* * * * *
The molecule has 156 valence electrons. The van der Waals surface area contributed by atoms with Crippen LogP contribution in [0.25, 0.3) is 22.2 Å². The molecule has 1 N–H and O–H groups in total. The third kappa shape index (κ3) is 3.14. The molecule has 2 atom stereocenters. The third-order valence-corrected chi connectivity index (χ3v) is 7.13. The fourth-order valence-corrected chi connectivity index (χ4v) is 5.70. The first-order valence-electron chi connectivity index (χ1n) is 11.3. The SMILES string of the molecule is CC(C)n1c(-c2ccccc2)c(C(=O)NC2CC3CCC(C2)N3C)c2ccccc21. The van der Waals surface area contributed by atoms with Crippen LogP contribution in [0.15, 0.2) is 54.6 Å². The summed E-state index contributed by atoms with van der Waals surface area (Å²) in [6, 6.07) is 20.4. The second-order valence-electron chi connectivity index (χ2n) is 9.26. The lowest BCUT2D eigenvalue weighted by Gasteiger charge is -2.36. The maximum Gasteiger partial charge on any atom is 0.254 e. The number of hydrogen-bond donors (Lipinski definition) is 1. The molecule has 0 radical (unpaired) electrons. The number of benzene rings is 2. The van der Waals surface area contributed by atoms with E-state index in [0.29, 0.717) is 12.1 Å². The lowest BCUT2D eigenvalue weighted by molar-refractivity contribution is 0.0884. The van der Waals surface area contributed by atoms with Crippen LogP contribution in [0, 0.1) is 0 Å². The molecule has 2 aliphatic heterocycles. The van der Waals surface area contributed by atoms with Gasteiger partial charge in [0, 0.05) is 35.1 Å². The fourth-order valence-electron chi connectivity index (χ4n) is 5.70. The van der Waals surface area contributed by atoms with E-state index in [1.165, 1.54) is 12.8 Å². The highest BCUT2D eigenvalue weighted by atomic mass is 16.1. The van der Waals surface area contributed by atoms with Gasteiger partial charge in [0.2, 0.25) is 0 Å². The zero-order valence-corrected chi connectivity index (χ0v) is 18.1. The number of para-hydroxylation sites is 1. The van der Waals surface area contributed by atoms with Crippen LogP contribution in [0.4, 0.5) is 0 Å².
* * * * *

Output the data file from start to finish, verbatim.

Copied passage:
The molecule has 156 valence electrons. The van der Waals surface area contributed by atoms with Crippen LogP contribution in [0.25, 0.3) is 22.2 Å². The molecule has 1 N–H and O–H groups in total. The third kappa shape index (κ3) is 3.14. The molecule has 2 atom stereocenters. The third-order valence-corrected chi connectivity index (χ3v) is 7.13. The fourth-order valence-corrected chi connectivity index (χ4v) is 5.70. The first-order valence-electron chi connectivity index (χ1n) is 11.3. The SMILES string of the molecule is CC(C)n1c(-c2ccccc2)c(C(=O)NC2CC3CCC(C2)N3C)c2ccccc21. The van der Waals surface area contributed by atoms with Crippen LogP contribution in [0.15, 0.2) is 54.6 Å². The summed E-state index contributed by atoms with van der Waals surface area (Å²) in [6, 6.07) is 20.4. The second-order valence-electron chi connectivity index (χ2n) is 9.26. The lowest BCUT2D eigenvalue weighted by Gasteiger charge is -2.36. The maximum Gasteiger partial charge on any atom is 0.254 e. The number of hydrogen-bond donors (Lipinski definition) is 1. The molecule has 0 radical (unpaired) electrons. The number of benzene rings is 2. The van der Waals surface area contributed by atoms with E-state index in [0.29, 0.717) is 12.1 Å². The lowest BCUT2D eigenvalue weighted by molar-refractivity contribution is 0.0884. The van der Waals surface area contributed by atoms with Crippen LogP contribution in [0, 0.1) is 0 Å². The molecule has 2 aliphatic heterocycles. The van der Waals surface area contributed by atoms with Gasteiger partial charge in [0, 0.05) is 35.1 Å². The fourth-order valence-electron chi connectivity index (χ4n) is 5.70. The van der Waals surface area contributed by atoms with E-state index in [1.165, 1.54) is 12.8 Å². The highest BCUT2D eigenvalue weighted by atomic mass is 16.1. The van der Waals surface area contributed by atoms with Gasteiger partial charge in [0.2, 0.25) is 0 Å². The zero-order valence-corrected chi connectivity index (χ0v) is 18.1. The number of para-hydroxylation sites is 1. The van der Waals surface area contributed by atoms with Crippen LogP contribution in [0.4, 0.5) is 0 Å².